The Lee Kong Chian Natural History Museum (LKCNHM) at NUS kicked off a new exhibition this Christmas season with an apt focus on remote Christmas Island and the diverse critters that inhabit it. At just a third the size of Singapore, the tiny island boasts a rich biodiversity with over 200 endemic species of animals found nowhere else on Earth.
Titled “Christmas Island Red”, the special exhibition opened on 19 December and puts the spotlight on crabs. Located in the Indian Ocean south of the island of Java, Christmas Island is well known for the yearly migration of Christmas Island Red Crabs during the wet season, which sees the vermilion crustacean numbering in the millions travel from the forest to the coast to breed.
Lesser known is the endemic Christmas Island Blue Crab, or Discoplax celeste, which migrates one to two months after the Christmas Island Red Crab. Long thought to be a variant of another species, this crab with a light blue carapace was proven in 2012 to be a new distinct species by LCKNHM Head Professor Peter Ng and his collaborator Mr Peter Davie from the Queensland Museum in Brisbane, Australia.
The Christmas Island Blue Crab is one of several discoveries made by the Museum’s researchers over four expeditions to the island from 2010 to 2017, together with collaborators from Australia, Japan and Taiwan. Their adventures out in the field yielded not only interesting specimens for this exhibition, but also uncovered new insights about the volcanic island’s biodiversity. Among the new animals they identified were the yellow-eyed crab, or Chiromantes garfunkel, named after Art Garfunkel and his song “Bright Eyes”; the Christmas Island Cave Prawn or Macrobrachium xmas; as well as a new cave crab Christmaplax mirabilis, all endemic to the island.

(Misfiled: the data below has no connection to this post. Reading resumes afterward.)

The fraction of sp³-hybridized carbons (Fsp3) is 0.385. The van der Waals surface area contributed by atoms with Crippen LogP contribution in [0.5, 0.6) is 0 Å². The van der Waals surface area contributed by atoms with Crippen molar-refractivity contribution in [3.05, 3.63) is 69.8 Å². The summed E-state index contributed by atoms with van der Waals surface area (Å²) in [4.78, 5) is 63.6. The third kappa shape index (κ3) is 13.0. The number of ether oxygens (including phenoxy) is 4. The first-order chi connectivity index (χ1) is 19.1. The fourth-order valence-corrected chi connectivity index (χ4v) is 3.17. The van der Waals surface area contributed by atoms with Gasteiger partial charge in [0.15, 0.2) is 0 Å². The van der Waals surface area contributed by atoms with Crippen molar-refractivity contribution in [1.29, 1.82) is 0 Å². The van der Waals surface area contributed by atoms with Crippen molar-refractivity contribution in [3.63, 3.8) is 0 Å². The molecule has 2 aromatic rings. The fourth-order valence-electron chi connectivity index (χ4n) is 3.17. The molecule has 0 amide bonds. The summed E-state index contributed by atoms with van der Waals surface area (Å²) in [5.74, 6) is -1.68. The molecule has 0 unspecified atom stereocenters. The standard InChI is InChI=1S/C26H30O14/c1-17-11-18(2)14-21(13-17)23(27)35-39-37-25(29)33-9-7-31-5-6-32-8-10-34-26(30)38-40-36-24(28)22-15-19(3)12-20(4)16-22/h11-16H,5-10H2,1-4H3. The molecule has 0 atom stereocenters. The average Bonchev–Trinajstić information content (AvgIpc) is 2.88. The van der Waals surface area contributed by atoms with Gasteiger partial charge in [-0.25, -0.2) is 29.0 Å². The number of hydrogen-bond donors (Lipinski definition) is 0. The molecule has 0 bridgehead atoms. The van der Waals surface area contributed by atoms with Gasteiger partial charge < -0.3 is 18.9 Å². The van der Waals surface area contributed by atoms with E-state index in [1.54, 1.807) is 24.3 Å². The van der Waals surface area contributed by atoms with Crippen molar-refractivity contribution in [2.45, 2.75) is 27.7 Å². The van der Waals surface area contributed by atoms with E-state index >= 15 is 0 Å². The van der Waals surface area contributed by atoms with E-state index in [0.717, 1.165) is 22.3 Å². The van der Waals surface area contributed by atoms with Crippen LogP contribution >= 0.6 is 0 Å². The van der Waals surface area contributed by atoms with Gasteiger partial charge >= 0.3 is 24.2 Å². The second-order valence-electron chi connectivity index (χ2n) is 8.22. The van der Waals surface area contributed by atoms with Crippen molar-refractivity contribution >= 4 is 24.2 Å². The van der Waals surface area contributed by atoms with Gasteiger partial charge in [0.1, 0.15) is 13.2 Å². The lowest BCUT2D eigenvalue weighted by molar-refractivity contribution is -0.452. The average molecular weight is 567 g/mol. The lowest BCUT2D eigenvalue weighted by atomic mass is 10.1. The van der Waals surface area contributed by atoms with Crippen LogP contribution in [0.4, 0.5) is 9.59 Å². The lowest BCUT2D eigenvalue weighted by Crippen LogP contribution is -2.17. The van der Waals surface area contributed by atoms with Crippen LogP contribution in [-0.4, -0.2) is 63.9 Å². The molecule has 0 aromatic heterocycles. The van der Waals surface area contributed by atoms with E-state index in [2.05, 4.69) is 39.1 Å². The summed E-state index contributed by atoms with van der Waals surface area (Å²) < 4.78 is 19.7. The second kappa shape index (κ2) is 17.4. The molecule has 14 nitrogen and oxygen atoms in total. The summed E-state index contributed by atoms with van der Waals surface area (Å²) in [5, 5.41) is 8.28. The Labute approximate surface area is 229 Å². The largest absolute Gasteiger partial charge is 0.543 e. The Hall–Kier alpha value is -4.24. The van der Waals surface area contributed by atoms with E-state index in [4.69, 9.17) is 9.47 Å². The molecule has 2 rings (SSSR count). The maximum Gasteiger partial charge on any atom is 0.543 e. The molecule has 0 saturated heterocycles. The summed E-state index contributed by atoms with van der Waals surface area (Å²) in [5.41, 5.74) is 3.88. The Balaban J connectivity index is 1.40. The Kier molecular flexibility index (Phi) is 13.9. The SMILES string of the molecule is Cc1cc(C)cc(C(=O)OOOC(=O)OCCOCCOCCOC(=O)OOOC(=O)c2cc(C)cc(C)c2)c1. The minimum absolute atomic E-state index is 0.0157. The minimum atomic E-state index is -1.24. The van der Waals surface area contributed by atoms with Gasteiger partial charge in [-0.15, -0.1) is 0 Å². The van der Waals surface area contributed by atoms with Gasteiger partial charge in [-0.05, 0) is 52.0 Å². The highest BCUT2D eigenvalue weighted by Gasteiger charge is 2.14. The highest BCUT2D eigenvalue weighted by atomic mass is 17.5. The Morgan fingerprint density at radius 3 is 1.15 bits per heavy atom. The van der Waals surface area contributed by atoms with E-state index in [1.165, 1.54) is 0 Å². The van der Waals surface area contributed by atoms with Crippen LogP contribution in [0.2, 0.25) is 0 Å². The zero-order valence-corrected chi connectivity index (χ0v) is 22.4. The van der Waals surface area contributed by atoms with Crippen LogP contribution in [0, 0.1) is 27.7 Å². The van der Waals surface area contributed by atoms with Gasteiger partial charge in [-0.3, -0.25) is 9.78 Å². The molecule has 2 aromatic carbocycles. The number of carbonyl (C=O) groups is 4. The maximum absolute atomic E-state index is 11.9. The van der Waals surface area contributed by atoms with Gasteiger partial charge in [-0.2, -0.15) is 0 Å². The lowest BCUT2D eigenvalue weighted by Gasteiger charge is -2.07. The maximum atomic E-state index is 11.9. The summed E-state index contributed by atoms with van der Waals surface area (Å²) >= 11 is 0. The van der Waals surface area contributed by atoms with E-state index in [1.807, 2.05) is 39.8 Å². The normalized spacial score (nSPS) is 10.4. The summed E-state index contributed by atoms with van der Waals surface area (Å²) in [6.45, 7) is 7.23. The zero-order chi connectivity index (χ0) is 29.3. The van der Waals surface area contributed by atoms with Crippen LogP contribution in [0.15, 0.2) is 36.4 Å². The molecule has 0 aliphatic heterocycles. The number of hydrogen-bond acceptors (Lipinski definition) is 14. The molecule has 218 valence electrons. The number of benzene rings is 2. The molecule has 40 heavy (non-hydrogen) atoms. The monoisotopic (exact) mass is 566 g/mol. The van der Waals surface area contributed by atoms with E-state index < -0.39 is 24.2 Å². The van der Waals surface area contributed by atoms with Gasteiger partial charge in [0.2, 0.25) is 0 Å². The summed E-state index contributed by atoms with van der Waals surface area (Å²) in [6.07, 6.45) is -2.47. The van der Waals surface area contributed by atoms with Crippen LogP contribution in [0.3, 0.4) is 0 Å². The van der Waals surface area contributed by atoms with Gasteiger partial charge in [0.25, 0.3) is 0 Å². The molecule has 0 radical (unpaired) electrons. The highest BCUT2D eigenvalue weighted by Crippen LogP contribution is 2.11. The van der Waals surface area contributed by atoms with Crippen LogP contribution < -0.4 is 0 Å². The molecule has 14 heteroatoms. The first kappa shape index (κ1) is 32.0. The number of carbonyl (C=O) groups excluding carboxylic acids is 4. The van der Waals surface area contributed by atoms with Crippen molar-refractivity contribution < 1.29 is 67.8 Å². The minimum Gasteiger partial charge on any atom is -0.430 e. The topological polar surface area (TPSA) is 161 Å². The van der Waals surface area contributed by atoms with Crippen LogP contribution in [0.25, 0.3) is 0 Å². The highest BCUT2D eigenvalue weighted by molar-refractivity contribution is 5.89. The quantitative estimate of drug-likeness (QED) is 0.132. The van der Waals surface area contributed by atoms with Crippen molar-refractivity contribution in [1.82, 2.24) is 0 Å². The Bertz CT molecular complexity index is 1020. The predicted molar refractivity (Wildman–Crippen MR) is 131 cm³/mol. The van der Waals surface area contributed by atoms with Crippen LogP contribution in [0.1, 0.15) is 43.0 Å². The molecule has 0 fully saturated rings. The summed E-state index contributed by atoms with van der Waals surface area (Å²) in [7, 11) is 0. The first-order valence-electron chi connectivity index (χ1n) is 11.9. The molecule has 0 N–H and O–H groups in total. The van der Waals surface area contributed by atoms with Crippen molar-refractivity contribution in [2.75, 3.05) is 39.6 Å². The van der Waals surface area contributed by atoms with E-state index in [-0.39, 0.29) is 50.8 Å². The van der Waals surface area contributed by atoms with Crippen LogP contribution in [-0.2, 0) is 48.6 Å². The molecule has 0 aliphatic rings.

For LKCNHM Operations Officer and ichthyologist Dr Tan Heok Hui, who was involved in all four expeditions, his most memorable experience was collecting the symbiotic duo of the helmet urchin and the endemic Christmas Island Urchin Crab. The helmet urchin sports tiny plates of a deep purple hue instead of spines on its body, and inhabits a precarious terrain along wave-battered rocky shores.
Dr Tan described his experience, “The environment is quite remarkable and makes collecting the helmet urchins challenging. You also need the appropriate tools to remove the helmet urchin from the rocks. You use a thin blade to slide it out carefully, all while perched upon jagged rocks and working quickly before the waves come back in.”
“And if you are lucky, you’ll see a tiny crab — the Christmas Island Urchin Crab — hidden on the underside.” A pair of helmet urchin and its urchin crab he collected are among the exhibits on display.
The exhibition also highlighted Singapore’s connection with Christmas Island stretching back to 1888 when it was annexed as part of the Colony of Straits Settlement, before it was later transferred from Singapore to Australia in 1958. Other specimens showcased at the exhibition include the critically endangered Christmas Island Frigatebird, as well as a bat and gecko — the Christmas Island Pipistrelle and Christmas Island Gecko — that are now extinct in the wild.
“We hope visitors will enjoy discovering more about Christmas Island, its connection with Singapore and the importance of conservation,” said Dr Tan.
Located on Level 1M of the museum, the Christmas Island Red exhibition will run till mid-2018.
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